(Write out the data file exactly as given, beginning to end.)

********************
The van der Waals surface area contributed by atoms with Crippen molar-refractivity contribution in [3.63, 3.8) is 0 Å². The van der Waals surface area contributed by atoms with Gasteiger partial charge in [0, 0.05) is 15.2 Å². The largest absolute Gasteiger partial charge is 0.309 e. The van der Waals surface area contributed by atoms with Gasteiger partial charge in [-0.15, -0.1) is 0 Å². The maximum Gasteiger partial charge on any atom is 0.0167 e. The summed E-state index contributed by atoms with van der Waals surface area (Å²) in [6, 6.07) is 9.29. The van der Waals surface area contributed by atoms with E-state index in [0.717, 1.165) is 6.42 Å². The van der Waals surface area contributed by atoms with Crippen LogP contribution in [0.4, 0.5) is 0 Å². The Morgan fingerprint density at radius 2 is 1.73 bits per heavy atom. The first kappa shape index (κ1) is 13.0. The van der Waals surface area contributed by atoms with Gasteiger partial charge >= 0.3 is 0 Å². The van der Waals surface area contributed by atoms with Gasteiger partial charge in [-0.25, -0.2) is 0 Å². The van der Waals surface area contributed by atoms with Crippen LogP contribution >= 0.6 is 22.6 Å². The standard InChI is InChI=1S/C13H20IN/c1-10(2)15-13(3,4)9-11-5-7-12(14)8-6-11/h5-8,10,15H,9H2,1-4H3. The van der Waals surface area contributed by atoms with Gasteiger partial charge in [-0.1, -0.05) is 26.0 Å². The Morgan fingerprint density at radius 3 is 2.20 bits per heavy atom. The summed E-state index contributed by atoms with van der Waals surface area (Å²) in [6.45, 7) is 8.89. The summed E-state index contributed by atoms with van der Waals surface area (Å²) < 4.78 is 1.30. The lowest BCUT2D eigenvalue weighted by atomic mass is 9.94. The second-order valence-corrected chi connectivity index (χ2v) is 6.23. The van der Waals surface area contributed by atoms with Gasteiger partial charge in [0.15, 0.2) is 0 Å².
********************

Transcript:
The van der Waals surface area contributed by atoms with Crippen molar-refractivity contribution in [3.63, 3.8) is 0 Å². The van der Waals surface area contributed by atoms with Gasteiger partial charge in [0, 0.05) is 15.2 Å². The largest absolute Gasteiger partial charge is 0.309 e. The van der Waals surface area contributed by atoms with Gasteiger partial charge in [-0.15, -0.1) is 0 Å². The maximum Gasteiger partial charge on any atom is 0.0167 e. The summed E-state index contributed by atoms with van der Waals surface area (Å²) in [6, 6.07) is 9.29. The van der Waals surface area contributed by atoms with E-state index in [0.717, 1.165) is 6.42 Å². The van der Waals surface area contributed by atoms with Crippen LogP contribution in [0.4, 0.5) is 0 Å². The Morgan fingerprint density at radius 2 is 1.73 bits per heavy atom. The first kappa shape index (κ1) is 13.0. The van der Waals surface area contributed by atoms with Gasteiger partial charge >= 0.3 is 0 Å². The van der Waals surface area contributed by atoms with Gasteiger partial charge in [-0.25, -0.2) is 0 Å². The van der Waals surface area contributed by atoms with Crippen LogP contribution >= 0.6 is 22.6 Å². The standard InChI is InChI=1S/C13H20IN/c1-10(2)15-13(3,4)9-11-5-7-12(14)8-6-11/h5-8,10,15H,9H2,1-4H3. The van der Waals surface area contributed by atoms with Gasteiger partial charge in [-0.1, -0.05) is 26.0 Å². The Morgan fingerprint density at radius 3 is 2.20 bits per heavy atom. The summed E-state index contributed by atoms with van der Waals surface area (Å²) in [6.45, 7) is 8.89. The summed E-state index contributed by atoms with van der Waals surface area (Å²) < 4.78 is 1.30. The lowest BCUT2D eigenvalue weighted by atomic mass is 9.94. The second-order valence-corrected chi connectivity index (χ2v) is 6.23. The van der Waals surface area contributed by atoms with Gasteiger partial charge in [0.15, 0.2) is 0 Å².